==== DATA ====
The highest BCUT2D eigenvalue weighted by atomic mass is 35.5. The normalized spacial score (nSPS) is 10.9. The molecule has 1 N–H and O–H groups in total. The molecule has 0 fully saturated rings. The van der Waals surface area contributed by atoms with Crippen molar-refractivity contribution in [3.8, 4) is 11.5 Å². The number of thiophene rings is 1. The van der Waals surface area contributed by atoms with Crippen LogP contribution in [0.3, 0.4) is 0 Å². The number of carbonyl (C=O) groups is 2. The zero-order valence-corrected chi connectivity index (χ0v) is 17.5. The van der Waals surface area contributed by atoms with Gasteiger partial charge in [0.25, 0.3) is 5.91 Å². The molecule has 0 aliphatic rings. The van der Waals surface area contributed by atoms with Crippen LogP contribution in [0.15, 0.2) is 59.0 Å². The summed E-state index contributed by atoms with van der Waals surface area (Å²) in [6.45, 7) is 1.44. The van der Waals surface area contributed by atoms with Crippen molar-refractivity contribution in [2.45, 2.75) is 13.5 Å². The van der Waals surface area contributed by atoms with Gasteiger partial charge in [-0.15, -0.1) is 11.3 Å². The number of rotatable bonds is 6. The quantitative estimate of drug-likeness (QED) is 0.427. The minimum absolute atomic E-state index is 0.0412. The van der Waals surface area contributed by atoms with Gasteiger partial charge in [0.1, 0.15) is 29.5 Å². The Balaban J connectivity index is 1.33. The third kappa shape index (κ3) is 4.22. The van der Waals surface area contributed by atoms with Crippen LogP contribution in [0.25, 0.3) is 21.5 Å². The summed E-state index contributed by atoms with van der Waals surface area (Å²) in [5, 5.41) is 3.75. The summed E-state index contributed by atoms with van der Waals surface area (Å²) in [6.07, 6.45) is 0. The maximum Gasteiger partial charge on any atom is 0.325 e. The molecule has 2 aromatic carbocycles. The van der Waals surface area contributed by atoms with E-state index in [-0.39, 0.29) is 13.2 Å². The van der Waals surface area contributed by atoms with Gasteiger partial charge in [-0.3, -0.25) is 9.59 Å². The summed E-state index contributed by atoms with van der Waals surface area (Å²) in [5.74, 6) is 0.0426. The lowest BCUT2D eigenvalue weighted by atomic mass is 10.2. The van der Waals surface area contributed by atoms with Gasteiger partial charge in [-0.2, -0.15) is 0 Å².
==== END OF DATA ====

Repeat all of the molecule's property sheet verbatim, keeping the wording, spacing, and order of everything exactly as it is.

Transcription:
The highest BCUT2D eigenvalue weighted by atomic mass is 35.5. The normalized spacial score (nSPS) is 10.9. The molecule has 1 N–H and O–H groups in total. The molecule has 0 fully saturated rings. The van der Waals surface area contributed by atoms with Crippen molar-refractivity contribution in [3.8, 4) is 11.5 Å². The number of thiophene rings is 1. The van der Waals surface area contributed by atoms with Crippen LogP contribution in [0.3, 0.4) is 0 Å². The number of carbonyl (C=O) groups is 2. The zero-order valence-corrected chi connectivity index (χ0v) is 17.5. The van der Waals surface area contributed by atoms with Gasteiger partial charge in [0.25, 0.3) is 5.91 Å². The molecule has 0 aliphatic rings. The van der Waals surface area contributed by atoms with Crippen LogP contribution in [0.15, 0.2) is 59.0 Å². The summed E-state index contributed by atoms with van der Waals surface area (Å²) in [6.45, 7) is 1.44. The van der Waals surface area contributed by atoms with Crippen molar-refractivity contribution in [2.45, 2.75) is 13.5 Å². The van der Waals surface area contributed by atoms with Gasteiger partial charge in [-0.15, -0.1) is 11.3 Å². The number of rotatable bonds is 6. The quantitative estimate of drug-likeness (QED) is 0.427. The minimum absolute atomic E-state index is 0.0412. The van der Waals surface area contributed by atoms with Gasteiger partial charge in [0.1, 0.15) is 29.5 Å². The Balaban J connectivity index is 1.33. The third kappa shape index (κ3) is 4.22. The van der Waals surface area contributed by atoms with Crippen LogP contribution in [0.25, 0.3) is 21.5 Å². The summed E-state index contributed by atoms with van der Waals surface area (Å²) in [5, 5.41) is 3.75. The summed E-state index contributed by atoms with van der Waals surface area (Å²) in [6.07, 6.45) is 0. The maximum Gasteiger partial charge on any atom is 0.325 e. The molecule has 2 aromatic carbocycles. The van der Waals surface area contributed by atoms with E-state index in [-0.39, 0.29) is 13.2 Å². The van der Waals surface area contributed by atoms with Gasteiger partial charge in [-0.3, -0.25) is 9.59 Å². The summed E-state index contributed by atoms with van der Waals surface area (Å²) in [5.74, 6) is 0.0426. The lowest BCUT2D eigenvalue weighted by atomic mass is 10.2. The van der Waals surface area contributed by atoms with Gasteiger partial charge in [-0.2, -0.15) is 0 Å².